Meanwhile Cornerstone Insurance and Great Nigerian Insurance Plc will have to inject additional capital to enhance its capital base regardless of the Tier they decide to operate. Their Solvency margin as at 31st December 2017 is 104% and 111% respectively. 

AIICO, Lasaco Assurance and Niger Insurance Company fall within the control level of 1, hence no special action is required. However, in order not to lose big transactions in the Oil & Gas, Aviation and Annuity space the company may decide to shore up their capital in order to play in the Tier 1.
 

Non-Life Insurance Business:

Regardless of the Tier the following Non-life insurance businesses would have to shore up their capital based due to low solvency margin: Royal Exchange (103%); Equity Assurance Plc (108%); and Guinea Insurance Plc (116%).  

Based our anticipation, NEM Insurance Co.; Wapic Insurance; Custodian Investment Plc; and Zenith General Insurance will play within the Tier 1 space. NEM has to shore up its capital to operate in Tier 1 due to a low solvency margin of 101%. Top insurance firms like Law Union & Rock Insurance; Prestige Assurance Company; Linkage Assurance; Sovereign Trust Insurance; Veritas Kapital Assurance; Mutual Benefit Assurance and Regency Alliance Insurance Company might need to play within the Tier 2 space hence losing big transactions in Oil & Gas and Aviation business.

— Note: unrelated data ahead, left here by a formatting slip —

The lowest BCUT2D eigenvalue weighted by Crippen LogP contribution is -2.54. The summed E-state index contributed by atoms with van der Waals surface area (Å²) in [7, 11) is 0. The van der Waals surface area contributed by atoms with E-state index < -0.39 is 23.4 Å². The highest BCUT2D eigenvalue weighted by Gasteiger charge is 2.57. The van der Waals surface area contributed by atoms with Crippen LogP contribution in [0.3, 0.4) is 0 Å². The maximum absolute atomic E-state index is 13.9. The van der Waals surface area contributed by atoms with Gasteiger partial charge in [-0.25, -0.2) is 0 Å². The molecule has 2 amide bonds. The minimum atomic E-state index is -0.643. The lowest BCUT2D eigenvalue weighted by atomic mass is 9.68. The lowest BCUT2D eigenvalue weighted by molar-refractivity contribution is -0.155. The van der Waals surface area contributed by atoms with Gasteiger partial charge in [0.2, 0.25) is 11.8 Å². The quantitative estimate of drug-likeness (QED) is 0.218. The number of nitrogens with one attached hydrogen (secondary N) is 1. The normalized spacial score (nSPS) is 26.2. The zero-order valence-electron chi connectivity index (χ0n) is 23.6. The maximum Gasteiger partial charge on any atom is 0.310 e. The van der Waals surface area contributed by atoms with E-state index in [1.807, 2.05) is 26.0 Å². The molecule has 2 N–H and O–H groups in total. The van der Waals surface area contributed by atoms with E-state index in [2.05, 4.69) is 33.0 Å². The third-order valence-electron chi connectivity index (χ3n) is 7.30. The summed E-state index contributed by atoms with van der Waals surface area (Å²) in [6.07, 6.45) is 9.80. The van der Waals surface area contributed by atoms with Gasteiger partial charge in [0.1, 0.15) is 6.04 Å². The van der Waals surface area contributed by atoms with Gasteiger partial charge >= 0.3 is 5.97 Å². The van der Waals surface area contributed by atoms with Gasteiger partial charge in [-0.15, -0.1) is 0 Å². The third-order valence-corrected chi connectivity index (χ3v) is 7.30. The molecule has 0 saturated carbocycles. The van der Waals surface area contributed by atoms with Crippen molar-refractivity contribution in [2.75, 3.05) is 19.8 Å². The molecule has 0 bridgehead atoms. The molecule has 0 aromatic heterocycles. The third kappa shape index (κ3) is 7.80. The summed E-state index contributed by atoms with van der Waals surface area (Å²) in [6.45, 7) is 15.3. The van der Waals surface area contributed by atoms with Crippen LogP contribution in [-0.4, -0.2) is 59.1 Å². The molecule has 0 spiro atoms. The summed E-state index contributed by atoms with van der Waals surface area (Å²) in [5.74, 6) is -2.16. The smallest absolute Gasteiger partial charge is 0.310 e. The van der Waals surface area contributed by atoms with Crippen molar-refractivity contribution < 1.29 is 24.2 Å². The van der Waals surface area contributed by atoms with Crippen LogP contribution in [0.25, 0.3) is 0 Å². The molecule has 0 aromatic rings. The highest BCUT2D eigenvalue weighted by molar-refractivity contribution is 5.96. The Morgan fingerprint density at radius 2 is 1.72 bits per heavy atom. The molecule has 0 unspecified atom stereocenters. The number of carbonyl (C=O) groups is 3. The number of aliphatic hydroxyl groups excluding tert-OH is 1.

Life Insurance Business:

ARM Life; United Metropolitan Life Insurance and Mutual Benefit Assurance Plc may have to play within the Tier 2 space. ARM Life has a post implementation solvency margin of 108%, hence would have to shore up its capital base. 

With a lot of insurers having low solvency capital or ratio, we anticipate several corporate actions within the insurance space. Corporate Actions ranging from Mergers & Acquisitions (M&A); Rights Issues; Initial Public Offer; Public Offers; Introductions to the Exchange.

 

Proshare Nigeria Pvt. Ltd.

Proshare Nigeria Pvt. Ltd.

Proshare Nigeria Pvt. Ltd.

 


 Proshare Nigeria Pvt. Ltd.